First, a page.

The modifications of the energy supply circuit provided in accordance with the invention permit the embodiment of a highly-efficient DC/DC converter that can have a significantly higher clock frequency internally that the alternating-current voltage acting upon the gas discharge lamp. The comparably low-frequency alternating-current voltage having a frequency of, for example, a few hundred Hertz is generated by corresponding actuation of the bridge circuit.
The device of the invention is particularly suited for operating a metal-doped, high-pressure gas discharge lamp, which is critical with respect to the consumption of a re-ignition voltage after the undesired extinguishing of the light arc. A preferred use of the high-pressure gas discharge lamp, particularly of the metal-doped, high-pressure gas discharge lamp, is in a headlight of a motor vehicle.
Further advantageous modifications and embodiments of the device of the invention for operating a gas discharge lamp ensue from further dependent claims and the following description.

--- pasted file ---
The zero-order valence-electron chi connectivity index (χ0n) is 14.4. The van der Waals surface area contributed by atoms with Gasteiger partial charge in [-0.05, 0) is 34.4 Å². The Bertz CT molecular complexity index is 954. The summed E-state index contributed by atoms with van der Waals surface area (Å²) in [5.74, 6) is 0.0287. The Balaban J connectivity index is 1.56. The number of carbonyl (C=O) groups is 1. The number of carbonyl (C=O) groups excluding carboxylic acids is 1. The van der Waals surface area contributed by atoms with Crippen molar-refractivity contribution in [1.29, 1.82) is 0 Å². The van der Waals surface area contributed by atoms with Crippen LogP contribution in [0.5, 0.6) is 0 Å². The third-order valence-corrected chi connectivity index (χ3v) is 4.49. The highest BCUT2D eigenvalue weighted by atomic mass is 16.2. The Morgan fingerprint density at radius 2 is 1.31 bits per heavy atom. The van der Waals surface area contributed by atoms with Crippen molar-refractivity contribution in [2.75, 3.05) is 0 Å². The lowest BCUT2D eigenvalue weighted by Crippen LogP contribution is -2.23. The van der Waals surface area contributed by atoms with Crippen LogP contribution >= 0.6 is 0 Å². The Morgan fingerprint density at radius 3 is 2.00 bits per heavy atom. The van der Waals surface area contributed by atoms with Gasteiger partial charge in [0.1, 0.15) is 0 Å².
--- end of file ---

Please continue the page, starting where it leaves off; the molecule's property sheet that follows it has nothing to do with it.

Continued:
FIG. 1 shows a block diagram of a device of the invention, and FIG. 2 shows, in a block diagram according to FIG. 1, a signal course occurring as a function of time.
FIG. 1 shows a voltage transformer 10 which converts an electrical power obtained from an energy source 11, which has a voltage UB, into a corresponding output-side power having a predetermined output voltage UA or a predetermined output current IA. The output voltage UA is supplied to a bridge circuit 12, at whose output a lamp voltage UL appears which is provided to feed a gas discharge lamp 13. A lamp current that flows through the gas discharge lamp 13 is indicated by IL.